Highly Dangerous

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Highly Dangerous
Highly Dangerous FilmPoster.jpeg
Directed by Roy Ward Baker (as Roy Baker)
Produced by Antony Darnborough
executive
Earl St. John
Written by Eric Ambler
Starring Margaret Lockwood
Dane Clark
Marius Goring
Naunton Wayne
Music by Richard Addinsell
Cinematography Reginald H. Wyer
Edited by Alfred Roome
Production
company
Distributed by General Film Distributors (UK)
Lippert Pictures (USA)
Release date
6 December 1950 (London)
Running time
88-90 minutes
Country United Kingdom
Language English

Highly Dangerous is a 1950 British spy film starring Margaret Lockwood. The screenplay was written by Eric Ambler.

It was released in the US as Time Running Out.

Plot[edit]

Frances Gray is as a British entomologist trying to stop a biological attack with the help of an American journalist.

Cast[edit]

Production[edit]

Margaret Lockwood had not made a film in 18 months following Madness of the Heart, focusing on stage work.[1] Earl St. John wanted a comeback vehicle and commissioned Eric Ambler to write her a film specifically as a vehicle for Lockwood. Although he had recently specialised in melodramas, Highly Dangerous was a comedy thriller in the vein of Lockwood's earlier hits, The Lady Vanishes and Night Train to Munich.[2] It was directed by Roy Ward Baker, who had served with Ambler during the war.[3]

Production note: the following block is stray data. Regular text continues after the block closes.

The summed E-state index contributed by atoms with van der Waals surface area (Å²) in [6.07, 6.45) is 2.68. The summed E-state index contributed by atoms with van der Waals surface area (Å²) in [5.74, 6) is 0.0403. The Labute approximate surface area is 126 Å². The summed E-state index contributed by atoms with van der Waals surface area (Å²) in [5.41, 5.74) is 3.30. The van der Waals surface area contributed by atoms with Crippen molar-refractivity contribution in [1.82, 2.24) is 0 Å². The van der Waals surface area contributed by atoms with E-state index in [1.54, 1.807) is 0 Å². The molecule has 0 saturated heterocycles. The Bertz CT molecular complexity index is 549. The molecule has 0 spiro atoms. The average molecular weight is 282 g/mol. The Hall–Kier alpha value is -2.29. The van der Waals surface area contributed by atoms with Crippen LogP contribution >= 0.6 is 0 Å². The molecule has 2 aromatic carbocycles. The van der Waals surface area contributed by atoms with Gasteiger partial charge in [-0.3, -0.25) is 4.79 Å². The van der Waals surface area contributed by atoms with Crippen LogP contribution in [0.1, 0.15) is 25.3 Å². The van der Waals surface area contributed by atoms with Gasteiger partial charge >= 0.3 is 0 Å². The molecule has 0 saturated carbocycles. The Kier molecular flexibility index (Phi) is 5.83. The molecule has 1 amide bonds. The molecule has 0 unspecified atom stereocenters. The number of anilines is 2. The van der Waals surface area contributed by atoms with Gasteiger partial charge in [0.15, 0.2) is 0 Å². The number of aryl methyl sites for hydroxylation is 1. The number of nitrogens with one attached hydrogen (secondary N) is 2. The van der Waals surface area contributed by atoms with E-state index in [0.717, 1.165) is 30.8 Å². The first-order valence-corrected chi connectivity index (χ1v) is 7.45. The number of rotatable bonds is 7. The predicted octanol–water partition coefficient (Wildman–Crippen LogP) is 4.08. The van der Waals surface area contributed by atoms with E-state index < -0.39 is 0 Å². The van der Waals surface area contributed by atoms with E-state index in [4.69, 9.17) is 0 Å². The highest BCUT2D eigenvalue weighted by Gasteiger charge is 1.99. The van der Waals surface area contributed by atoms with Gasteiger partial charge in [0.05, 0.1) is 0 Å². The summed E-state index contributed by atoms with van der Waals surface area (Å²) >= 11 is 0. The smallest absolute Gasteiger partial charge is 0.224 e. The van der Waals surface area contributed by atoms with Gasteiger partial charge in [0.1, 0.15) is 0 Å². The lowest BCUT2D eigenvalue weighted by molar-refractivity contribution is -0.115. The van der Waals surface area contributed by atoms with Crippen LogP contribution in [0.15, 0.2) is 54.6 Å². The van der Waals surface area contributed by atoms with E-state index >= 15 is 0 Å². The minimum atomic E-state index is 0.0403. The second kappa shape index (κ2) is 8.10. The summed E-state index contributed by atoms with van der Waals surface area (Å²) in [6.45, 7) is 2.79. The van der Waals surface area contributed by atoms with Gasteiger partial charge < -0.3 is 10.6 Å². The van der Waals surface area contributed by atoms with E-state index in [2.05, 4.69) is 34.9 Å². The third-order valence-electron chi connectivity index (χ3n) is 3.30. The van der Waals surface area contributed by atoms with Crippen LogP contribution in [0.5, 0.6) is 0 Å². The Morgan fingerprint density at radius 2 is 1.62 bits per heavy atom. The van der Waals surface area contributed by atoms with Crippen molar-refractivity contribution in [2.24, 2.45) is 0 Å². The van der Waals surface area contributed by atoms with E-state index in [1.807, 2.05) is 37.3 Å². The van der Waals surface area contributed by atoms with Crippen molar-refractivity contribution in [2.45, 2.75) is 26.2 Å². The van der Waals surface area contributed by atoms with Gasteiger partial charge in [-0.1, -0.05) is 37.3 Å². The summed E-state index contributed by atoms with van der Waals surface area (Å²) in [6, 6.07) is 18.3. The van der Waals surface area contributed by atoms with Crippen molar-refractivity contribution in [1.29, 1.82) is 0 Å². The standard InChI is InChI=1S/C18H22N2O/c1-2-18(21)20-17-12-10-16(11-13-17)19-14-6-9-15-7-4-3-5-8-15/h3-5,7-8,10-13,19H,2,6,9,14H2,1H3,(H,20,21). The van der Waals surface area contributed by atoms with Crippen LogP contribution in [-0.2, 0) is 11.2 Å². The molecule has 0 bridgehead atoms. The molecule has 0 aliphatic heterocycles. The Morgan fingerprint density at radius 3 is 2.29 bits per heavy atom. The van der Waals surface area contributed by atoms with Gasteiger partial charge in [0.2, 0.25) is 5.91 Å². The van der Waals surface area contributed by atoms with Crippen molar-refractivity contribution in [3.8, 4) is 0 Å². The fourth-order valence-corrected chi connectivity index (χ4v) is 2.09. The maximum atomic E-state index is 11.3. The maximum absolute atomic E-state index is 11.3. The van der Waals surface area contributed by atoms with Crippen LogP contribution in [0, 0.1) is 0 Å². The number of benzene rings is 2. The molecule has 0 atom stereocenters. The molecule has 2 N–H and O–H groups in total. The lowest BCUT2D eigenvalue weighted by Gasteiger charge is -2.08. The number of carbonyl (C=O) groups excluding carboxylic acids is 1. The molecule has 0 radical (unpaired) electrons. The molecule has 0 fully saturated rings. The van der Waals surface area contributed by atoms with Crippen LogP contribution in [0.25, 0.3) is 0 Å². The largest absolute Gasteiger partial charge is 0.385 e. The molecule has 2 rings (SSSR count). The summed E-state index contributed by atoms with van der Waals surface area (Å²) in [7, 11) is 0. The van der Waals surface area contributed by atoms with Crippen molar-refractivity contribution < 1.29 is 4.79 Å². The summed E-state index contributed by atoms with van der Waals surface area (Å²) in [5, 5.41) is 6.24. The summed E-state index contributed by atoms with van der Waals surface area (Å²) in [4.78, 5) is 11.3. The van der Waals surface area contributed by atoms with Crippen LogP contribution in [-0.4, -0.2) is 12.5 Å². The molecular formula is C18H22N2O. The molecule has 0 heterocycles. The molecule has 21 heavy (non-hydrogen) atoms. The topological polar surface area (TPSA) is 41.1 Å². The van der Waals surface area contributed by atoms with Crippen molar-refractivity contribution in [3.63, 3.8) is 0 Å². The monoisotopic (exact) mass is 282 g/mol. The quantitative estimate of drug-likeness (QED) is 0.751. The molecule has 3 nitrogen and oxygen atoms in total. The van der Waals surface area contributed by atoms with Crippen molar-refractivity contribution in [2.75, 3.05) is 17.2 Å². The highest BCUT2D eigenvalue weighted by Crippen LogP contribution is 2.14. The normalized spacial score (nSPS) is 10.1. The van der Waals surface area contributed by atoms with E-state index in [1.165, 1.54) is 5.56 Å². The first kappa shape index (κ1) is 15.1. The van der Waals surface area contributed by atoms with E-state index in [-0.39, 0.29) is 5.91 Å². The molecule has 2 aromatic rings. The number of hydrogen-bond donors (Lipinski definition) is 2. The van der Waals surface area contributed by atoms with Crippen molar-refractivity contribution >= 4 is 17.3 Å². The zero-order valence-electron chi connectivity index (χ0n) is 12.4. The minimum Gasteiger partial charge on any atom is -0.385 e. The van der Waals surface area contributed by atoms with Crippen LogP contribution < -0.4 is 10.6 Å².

"One thing about Eric is that he presents you with a script that is beautifully finished in every detail," said Baker.[4]

"I think Margaret Lockwood wanted to play a modern woman," recalled Baker. "It was actually Eric Ambler's first or second book, although the book had a different title and its main character was a man; Eric changed it to a woman to make it more interesting."[5]

The filmmakers wanted a Hollywood leading man to play opposite Lockwood. Wendell Corey was originally sought[6] before the role was given to Dane Clark, who had recently left Warner Bros. Filming started in June 1950 and took place at Pinewood Studios.[7]

Reception[edit]

Baker later said that "Highly Dangerous wasn't a very successful picture.... It was a good idea although I don't think I did it very well."[8]

References[edit]

  1. ^ "Maggie comes back in Highly Dangerous.". Sunday Times (Perth, WA : 1902 - 1954). Perth, WA: National Library of Australia. 7 May 1950. p. 10 Supplement: Sunday Times MAGAZINE. Retrieved 31 October 2015. 
  2. ^ Ambler writes a thriller-comedy Times Pictorial (1941-1955) [Dublin, Ireland] 15 Apr 1950: 13.
  3. ^ SUCCESS IN THE SHADOW OF FAILURE: Roy Baker Makes Mark as Director at Scene of Faded British Hopes On His Own Quick Return Army Training By STEPHEN WATTS. New York Times (1923-Current file) [New York, N.Y] 20 May 1951: X5.
  4. ^ McFarlane p 49
  5. ^ McFarlane p 50
  6. ^ "IN THE FILM SPOTLIGHT". Mirror. 27, (1457). Western Australia. 22 April 1950. p. 16. Retrieved 10 April 2016 – via National Library of Australia. 
  7. ^ "JUST VERY, VERY, DEAR FR TENDS". Mirror. 27, (1463). Western Australia. 3 June 1950. p. 15. Retrieved 10 April 2016 – via National Library of Australia. 
  8. ^ McFarlane p 49-50
  • McFarlane, Brian, An Autobiography of British Cinema, 1997

External links[edit]